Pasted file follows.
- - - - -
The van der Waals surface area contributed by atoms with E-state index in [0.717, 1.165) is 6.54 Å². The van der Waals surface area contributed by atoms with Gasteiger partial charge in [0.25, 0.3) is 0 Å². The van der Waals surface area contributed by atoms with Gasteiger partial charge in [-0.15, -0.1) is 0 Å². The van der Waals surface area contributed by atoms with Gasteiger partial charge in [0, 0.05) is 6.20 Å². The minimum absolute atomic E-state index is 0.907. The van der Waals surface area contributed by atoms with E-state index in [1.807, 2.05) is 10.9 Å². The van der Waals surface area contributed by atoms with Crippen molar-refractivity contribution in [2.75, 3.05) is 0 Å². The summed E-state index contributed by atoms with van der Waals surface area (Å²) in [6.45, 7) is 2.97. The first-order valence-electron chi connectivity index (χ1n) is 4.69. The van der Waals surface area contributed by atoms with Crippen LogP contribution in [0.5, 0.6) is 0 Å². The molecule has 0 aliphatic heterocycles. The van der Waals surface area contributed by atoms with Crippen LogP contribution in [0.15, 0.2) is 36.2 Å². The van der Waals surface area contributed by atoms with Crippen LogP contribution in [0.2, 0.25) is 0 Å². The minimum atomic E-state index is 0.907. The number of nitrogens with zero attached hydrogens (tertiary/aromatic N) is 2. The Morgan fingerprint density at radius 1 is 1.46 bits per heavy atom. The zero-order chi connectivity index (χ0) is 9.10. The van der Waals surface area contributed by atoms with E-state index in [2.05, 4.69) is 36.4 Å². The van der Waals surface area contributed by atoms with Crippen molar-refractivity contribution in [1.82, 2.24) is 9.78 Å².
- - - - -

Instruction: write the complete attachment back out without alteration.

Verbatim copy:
The van der Waals surface area contributed by atoms with E-state index in [0.717, 1.165) is 6.54 Å². The van der Waals surface area contributed by atoms with Gasteiger partial charge in [0.25, 0.3) is 0 Å². The van der Waals surface area contributed by atoms with Gasteiger partial charge in [-0.15, -0.1) is 0 Å². The van der Waals surface area contributed by atoms with Gasteiger partial charge in [0, 0.05) is 6.20 Å². The minimum absolute atomic E-state index is 0.907. The van der Waals surface area contributed by atoms with E-state index in [1.807, 2.05) is 10.9 Å². The van der Waals surface area contributed by atoms with Crippen molar-refractivity contribution in [2.75, 3.05) is 0 Å². The summed E-state index contributed by atoms with van der Waals surface area (Å²) in [6.45, 7) is 2.97. The first-order valence-electron chi connectivity index (χ1n) is 4.69. The van der Waals surface area contributed by atoms with Crippen LogP contribution in [0.5, 0.6) is 0 Å². The molecule has 0 aliphatic heterocycles. The van der Waals surface area contributed by atoms with Crippen LogP contribution in [0.15, 0.2) is 36.2 Å². The van der Waals surface area contributed by atoms with Crippen LogP contribution in [0.2, 0.25) is 0 Å². The minimum atomic E-state index is 0.907. The number of nitrogens with zero attached hydrogens (tertiary/aromatic N) is 2. The Morgan fingerprint density at radius 1 is 1.46 bits per heavy atom. The zero-order chi connectivity index (χ0) is 9.10. The van der Waals surface area contributed by atoms with E-state index in [2.05, 4.69) is 36.4 Å². The van der Waals surface area contributed by atoms with Crippen molar-refractivity contribution in [1.82, 2.24) is 9.78 Å².